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Broomford Manor Including Service Yard Immediately to North-West and Stable Yard Immediately to North of That

A Grade II* Listed Building in Jacobstowe, Devon

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Latitude: 50.7978 / 50°47'52"N

Longitude: -4.0198 / 4°1'11"W

OS Eastings: 257756

OS Northings: 101749

OS Grid: SS577017

Mapcode National: GBR KS.Z3GL

Mapcode Global: FRA 26GZ.HT5

Plus Code: 9C2QQXXJ+43

Entry Name: Broomford Manor Including Service Yard Immediately to North-West and Stable Yard Immediately to North of That

Listing Date: 20 February 1952

Grade: II*

Source: Historic England

Source ID: 1105210

English Heritage Legacy ID: 93267

Location: Jacobstowe, West Devon, Devon, EX20

County: Devon

District: West Devon

Civil Parish: Jacobstowe

Traditional County: Devon

Lieutenancy Area (Ceremonial County): Devon

Church of England Parish: Jacobstowe St James

Church of England Diocese: Exeter

Tagged with: Architectural structure

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SS 50 SE
7/154 Broomford Manor including service
- yard immediately to north-west and
stable yard immediately to north
20.2.52 of of that
- II*
Country house. 1871-73 by George Devey, built for Col. Sir Robert White-Thompson.
walls built of small dressed rubble blocks. Many gabled tiled roof. Numerous tall
brick shafts on stone bases.
Plan: complex asymmetrical plan; entrance hall forms small wing, 2 principal rooms
overlook the garden on the left-hand side facing the entrance is the dining room.
To the right of which, facing the entrance is the dining room. To the right of the
2 principal rooms, behind the entrance hall is a large stairhall with a study to its
right. The service rooms and a large kitchen are contained in wings to the rear and
the right-nand end. The service yard is opposite the back kitchen and contains
buildings such as game larder, boot hole, ash house, log house and laundry. Beyond
that again, and connected to it, is the stable yard incorporating coach house. The
house is built in Neo-Jacobean style.
Exterior: 2 storeys with cellar and attic. Intentionally asymmetrical elevations
with complete original fenestration of stone mullioned and transomed windows. The
entrance front has a projecting Dutch gable to the left with large single storey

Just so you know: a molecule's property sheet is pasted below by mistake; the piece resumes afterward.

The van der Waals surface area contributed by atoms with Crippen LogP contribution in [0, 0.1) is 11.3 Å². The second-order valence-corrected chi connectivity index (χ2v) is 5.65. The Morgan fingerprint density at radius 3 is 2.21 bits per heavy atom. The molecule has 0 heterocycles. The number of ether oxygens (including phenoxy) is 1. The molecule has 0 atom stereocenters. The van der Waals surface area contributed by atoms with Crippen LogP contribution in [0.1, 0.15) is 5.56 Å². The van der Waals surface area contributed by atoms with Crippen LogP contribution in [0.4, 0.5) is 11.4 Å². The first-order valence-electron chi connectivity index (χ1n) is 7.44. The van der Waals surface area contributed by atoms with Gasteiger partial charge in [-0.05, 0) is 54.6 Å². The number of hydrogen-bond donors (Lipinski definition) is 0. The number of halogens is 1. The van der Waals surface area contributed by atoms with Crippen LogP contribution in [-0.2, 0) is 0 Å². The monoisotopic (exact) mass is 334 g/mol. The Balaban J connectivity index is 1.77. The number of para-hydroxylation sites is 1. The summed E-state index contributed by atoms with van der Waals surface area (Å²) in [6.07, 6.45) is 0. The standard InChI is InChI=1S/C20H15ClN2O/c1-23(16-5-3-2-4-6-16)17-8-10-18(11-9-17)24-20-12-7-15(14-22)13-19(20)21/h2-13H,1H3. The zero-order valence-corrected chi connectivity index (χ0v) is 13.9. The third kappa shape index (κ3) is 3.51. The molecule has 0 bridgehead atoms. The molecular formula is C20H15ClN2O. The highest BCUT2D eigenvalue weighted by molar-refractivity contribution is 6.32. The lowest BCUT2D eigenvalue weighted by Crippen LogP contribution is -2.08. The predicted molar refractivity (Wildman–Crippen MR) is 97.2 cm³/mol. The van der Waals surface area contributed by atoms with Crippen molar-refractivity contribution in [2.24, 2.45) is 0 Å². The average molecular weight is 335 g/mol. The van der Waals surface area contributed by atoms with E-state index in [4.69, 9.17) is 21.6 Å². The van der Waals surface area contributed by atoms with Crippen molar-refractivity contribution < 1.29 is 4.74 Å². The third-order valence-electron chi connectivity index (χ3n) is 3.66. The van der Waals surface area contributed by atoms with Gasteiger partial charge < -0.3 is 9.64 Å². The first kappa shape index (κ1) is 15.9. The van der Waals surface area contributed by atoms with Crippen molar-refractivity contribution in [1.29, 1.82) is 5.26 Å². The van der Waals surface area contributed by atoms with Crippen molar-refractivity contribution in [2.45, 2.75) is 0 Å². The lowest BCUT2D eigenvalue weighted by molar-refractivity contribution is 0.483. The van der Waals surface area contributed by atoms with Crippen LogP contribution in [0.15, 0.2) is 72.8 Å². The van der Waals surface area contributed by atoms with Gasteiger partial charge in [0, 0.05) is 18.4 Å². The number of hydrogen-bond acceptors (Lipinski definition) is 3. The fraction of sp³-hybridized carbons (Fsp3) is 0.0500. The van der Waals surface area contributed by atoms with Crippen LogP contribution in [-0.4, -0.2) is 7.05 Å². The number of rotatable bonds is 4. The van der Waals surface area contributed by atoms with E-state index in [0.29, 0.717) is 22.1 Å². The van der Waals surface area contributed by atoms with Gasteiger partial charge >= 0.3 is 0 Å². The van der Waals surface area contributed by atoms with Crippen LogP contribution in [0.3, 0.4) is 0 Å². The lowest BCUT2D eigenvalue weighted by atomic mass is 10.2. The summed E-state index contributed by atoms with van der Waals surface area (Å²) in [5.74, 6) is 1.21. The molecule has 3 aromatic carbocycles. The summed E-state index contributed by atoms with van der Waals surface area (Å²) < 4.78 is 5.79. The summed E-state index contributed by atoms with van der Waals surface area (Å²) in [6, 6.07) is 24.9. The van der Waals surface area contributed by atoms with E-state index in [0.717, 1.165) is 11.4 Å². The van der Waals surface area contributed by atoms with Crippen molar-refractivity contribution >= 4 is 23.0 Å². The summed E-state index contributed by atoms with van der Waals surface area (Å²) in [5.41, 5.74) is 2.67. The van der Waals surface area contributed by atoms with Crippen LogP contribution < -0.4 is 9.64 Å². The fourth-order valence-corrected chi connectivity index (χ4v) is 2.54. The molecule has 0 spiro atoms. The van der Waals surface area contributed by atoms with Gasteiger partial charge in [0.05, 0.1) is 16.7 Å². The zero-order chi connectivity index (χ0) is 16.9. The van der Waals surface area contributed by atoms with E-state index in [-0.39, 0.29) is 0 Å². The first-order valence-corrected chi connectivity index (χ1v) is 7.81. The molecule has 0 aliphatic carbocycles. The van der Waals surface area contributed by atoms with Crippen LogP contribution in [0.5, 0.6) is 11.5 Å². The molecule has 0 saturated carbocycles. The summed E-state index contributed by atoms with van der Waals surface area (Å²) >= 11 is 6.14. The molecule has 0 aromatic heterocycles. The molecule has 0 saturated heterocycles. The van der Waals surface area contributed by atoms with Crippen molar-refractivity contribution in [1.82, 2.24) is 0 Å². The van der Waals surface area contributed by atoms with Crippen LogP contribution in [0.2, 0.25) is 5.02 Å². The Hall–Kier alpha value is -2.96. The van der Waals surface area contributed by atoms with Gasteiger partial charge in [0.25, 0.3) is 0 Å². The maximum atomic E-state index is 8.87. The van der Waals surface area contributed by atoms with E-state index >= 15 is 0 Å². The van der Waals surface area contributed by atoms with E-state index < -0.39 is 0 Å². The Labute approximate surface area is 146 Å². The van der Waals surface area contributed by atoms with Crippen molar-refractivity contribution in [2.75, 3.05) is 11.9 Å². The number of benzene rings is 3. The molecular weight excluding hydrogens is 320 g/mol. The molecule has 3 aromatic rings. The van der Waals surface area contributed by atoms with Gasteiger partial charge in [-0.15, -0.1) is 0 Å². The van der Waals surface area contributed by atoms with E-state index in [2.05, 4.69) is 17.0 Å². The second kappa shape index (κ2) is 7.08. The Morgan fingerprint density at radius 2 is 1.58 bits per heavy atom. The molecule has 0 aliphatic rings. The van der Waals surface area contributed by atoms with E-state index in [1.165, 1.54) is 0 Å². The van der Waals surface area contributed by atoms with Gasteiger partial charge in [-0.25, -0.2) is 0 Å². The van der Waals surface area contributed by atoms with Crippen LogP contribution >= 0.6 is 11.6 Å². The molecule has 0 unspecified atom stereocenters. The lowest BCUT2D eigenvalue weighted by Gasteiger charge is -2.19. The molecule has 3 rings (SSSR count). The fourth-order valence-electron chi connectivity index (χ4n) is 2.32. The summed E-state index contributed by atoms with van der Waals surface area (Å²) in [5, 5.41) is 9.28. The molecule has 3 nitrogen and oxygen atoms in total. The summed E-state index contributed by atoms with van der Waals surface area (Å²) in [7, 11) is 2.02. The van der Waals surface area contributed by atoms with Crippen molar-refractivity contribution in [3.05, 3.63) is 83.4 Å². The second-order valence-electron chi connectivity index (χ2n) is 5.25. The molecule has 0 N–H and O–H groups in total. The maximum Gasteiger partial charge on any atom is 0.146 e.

gabled porch in front of it containing depressed 4-centred arch moulded stone
doorway. To right of the projecting gable is a 5-light transomed mullion window on
the ground floor and 3 and 2-light mullion windows above. The right-hand end of
the front is lower and recessed with a 4-light mullion on the ground floor and 3-
light mullion above. The garden front at the left-hand side of the house has a
projecting gable to the right and a large 2 storey semi-circular bay to its left
with projecting stone lateral stack beyond it . The rear elevation has a large
projecting gable to the right with smaller shallow rectangular window projection on
its face. A recessed gable to its left has 2 4-centred moulded stone doorways. To
their left is a curving window projection connecting the main range to a service
wing extending to the left. The right-hand elevation is very irregular with numerous
gables, some in front of others.
Interior: is not as elaborate as the exterior would suggest and contains a mixture
of classical, gothic and Jacobean styles. The kitchen is of 2 storey height with
exposed feet of trusses and large open fireplace. The dining room has a fireplace
with Tudor arched stone lintel but classical wooden surround. Similar fireplaces in
other principal rooms. The entrance hall has a fireplace with Jacobean style wooden
overmantle. Simple staircase with turned balusters and square newels which have
ball finials. The house was fitted with an early central heating system, the
radiators of which survive behind ornate iron grilles in Gothic design.
To include terrace and low pierced stone wall with arched openings and brick piers
immediately to south-east of the house. Also very unaltered connecting service and
stable yards to north-east of house. The service yard consists of mainly single
storey buildings with a laundry building opposite the house reached by stone steps.
The stable yard beyond it incorporates the back of the laundry with a coach house at
right angles to it and the stable building projecting from it and still used as
such. This is a fairly simple but very complete and unaltered Victorian country
house, a rare Devon example by one of the major architects of the period.

Listing NGR: SS5775601749

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